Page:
The H3K9me3 histone modification is often found at promoter regions, where it functions to repress transcription. However, we have previously shown that 3′ exons of zinc finger genes (ZNFs) are marked by high levels of H3K9me3. We have now further investigated this unusual location for H3K9me3 in ZNF genes. Neither bioinformatic nor experimental approaches support the hypothesis that the 3′ exons of ZNFs are promoters. We further characterized the histone modifications at the 3′ ZNF exons and found that these regions also contain H3K36me3, a mark of transcriptional elongation. A genome-wide analysis of ChIP-seq data revealed that ZNFs constitute the majority of genes that have high levels of both H3K9me3 and H3K36me3. These results suggested the possibility that the ZNF genes may be imprinted, with one allele transcribed and one allele repressed. To test the hypothesis that the contradictory modifications are due to imprinting, we used a SNP analysis of RNA-seq data to demonstrate that both alleles of certain ZNF genes having H3K9me3 and H3K36me3 are transcribed. We next analyzed isolated ZNF 3′ exons using stably integrated episomes. We found that although the H3K36me3 mark was lost when the 3′ ZNF exon was removed from its natural genomic location, the isolated ZNF 3′ exons retained the H3K9me3 mark. Thus, the H3K9me3 mark at ZNF 3′ exons does not impede transcription and it is regulated independently of the H3K36me3 mark. Finally, we demonstrate a strong relationship between the number of tandemly repeated domains in the 3′ exons and the H3K9me3 mark. We suggest that the H3K9me3 at ZNF 3′ exons may function to protect the genome from inappropriate recombination rather than to regulate transcription.
doi:10.1371/journal.pone.0017121
PMCID: PMC3039671  PMID: 21347206
24.  Genome-scale DNA methylation analysis 
Epigenomics  2010;2(1):105-117.
The haploid human genome contains approximately 29 million CpGs that exist in a methylated, hydroxymethylated or unmethylated state, collectively referred to as the DNA methylome. The methylation status of cytosines in CpGs and occasionally in non-CpG cytosines influences protein–DNA interactions, gene expression, and chromatin structure and stability. The degree of DNA methylation at particular loci may be heritable transgenerationally and may be altered by environmental exposures and diet, potentially contributing to the development of human diseases. For the vast majority of normal and disease methylomes however, less than 1% of the CpGs have been assessed, revealing the formative stage of methylation mapping techniques. Thus, there is significant discovery potential in new genome-scale platforms applied to methylome mapping, particularly oligonucleotide arrays and the transformative technology of next-generation sequencing. Here, we outline the currently used methylation detection reagents and their application to microarray and sequencing platforms. A comparison of the emerging methods is presented, highlighting their degrees of technical complexity, methylome coverage and precision in resolving methylation. Because there are hundreds of unique methylomes to map within one individual and interindividual variation is likely to be significant, international coordination is essential to standardize methylome platforms and to create a full repository of methylome maps from tissues and unique cell types.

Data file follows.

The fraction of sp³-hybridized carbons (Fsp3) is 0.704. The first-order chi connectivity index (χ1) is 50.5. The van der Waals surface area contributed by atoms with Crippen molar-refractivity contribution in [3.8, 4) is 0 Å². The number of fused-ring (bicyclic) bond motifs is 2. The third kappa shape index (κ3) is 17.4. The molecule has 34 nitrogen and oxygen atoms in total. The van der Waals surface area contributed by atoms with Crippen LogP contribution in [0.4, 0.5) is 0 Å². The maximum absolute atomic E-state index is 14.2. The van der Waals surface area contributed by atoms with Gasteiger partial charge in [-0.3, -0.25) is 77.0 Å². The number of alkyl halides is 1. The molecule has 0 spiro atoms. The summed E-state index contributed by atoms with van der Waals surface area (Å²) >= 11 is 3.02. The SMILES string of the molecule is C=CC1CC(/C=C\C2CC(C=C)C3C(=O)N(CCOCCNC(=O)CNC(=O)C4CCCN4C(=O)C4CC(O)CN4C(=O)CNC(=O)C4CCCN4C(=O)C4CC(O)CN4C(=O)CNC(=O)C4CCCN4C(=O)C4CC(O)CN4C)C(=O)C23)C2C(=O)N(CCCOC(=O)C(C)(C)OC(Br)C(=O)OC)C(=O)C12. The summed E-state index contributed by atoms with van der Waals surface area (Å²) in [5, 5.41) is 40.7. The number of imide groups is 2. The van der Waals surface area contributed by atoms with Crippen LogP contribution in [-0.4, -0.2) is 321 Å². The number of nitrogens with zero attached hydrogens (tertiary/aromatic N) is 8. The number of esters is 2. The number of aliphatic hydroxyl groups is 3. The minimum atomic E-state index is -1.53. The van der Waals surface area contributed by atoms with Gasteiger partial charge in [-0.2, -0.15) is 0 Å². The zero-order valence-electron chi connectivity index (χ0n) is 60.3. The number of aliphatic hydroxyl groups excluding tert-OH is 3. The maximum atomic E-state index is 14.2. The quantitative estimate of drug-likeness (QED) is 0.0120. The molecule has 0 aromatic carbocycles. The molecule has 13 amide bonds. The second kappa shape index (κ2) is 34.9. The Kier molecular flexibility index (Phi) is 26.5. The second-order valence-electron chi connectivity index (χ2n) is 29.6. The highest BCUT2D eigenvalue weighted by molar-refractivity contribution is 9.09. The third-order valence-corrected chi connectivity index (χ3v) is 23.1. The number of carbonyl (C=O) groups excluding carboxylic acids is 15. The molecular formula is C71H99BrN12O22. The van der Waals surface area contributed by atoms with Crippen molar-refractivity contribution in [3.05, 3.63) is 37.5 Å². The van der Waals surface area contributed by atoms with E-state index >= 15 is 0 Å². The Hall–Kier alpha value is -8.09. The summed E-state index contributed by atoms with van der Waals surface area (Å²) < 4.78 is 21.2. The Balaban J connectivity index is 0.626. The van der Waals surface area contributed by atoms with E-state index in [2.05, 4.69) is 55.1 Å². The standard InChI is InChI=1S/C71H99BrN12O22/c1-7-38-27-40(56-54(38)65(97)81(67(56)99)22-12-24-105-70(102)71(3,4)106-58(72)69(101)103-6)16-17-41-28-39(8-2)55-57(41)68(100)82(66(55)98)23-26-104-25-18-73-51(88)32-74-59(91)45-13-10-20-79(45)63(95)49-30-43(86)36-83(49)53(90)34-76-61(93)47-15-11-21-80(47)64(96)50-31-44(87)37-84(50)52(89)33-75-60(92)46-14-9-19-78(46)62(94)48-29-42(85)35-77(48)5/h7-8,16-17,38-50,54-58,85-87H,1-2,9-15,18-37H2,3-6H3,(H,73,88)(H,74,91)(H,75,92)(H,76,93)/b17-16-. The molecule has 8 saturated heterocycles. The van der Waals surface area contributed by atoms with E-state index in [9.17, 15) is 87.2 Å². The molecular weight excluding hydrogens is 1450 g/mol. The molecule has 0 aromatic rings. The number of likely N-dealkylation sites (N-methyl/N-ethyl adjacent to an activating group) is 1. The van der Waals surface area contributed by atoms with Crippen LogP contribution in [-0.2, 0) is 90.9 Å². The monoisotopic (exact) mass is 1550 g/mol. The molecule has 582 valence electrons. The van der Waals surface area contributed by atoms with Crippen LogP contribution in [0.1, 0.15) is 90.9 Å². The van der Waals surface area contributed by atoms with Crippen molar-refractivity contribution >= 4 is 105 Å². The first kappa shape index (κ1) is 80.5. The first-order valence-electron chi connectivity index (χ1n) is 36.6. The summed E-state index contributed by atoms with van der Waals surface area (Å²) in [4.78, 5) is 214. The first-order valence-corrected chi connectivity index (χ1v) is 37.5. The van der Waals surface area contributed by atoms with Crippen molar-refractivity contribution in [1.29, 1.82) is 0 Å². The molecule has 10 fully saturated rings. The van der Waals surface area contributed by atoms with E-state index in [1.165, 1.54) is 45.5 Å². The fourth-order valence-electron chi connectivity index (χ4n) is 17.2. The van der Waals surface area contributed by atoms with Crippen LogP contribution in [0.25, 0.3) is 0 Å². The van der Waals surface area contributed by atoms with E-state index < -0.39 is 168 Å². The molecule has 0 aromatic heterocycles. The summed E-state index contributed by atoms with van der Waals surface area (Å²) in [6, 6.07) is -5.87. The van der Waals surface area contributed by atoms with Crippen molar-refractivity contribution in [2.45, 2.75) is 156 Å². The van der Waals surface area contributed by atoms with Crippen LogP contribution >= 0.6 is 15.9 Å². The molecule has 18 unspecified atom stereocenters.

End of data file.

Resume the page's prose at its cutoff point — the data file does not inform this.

doi:10.2217/epi.09.35
PMCID: PMC2907108  PMID: 20657796
DNA methylation; MeDIP; methylation-sensitive restriction enzyme; microarray; MRE; next-generation sequencing; reduced representation bisulfite sequencing; RRBS
25.  Abnormal DNA Methylation of CD133 in Colorectal and Glioblastoma Tumors 
Cancer research  2008;68(19):8094-8103.
Much recent effort has focused on identifying and characterizing cellular markers that distinguish tumor propagating cells (TPCs) from more differentiated progeny. We report here an unusual promoter DNA methylation pattern for one such marker, the cell surface antigen CD133 (Prominin 1). This protein has been extensively used to enrich putative cancer propagating stem-like cell populations in epithelial tumors, and especially, glioblastomas. We find that, within individual cell lines of cultured colon cancers and glioblastomas, the promoter CpG island of CD133 is DNA methylated, primarily, in cells with absent or low expression of the marker protein whereas lack of such methylation is evident in purely CD133+ cells. Differential histone modification marks of active versus repressed genes accompany these DNA methylation changes. This heterogeneous CpG island DNA methylation status in the tumors is unusual in that other DNA hypermethylated genes tested in such cultures preserve their methylation patterns between separated CD133+ and CD133− cell populations. Furthermore, the CD133 DNA methylation seems to constitute an abnormal promoter signature since it is not found in normal brain and colon but only in cultured and primary tumors. Thus, the DNA methylation is imposed on the transition between the active versus repressed transcription state for CD133 only in tumors. Our findings provide additional insight for the dynamics of aberrant DNA methylation associated with aberrant gene silencing in human tumors.
doi:10.1158/0008-5472.CAN-07-6208
PMCID: PMC2744404  PMID: 18829568
CD133; DNA methylation; tumor propagating cells (TPC); histone modifications; cancer

Results 1-25 (29)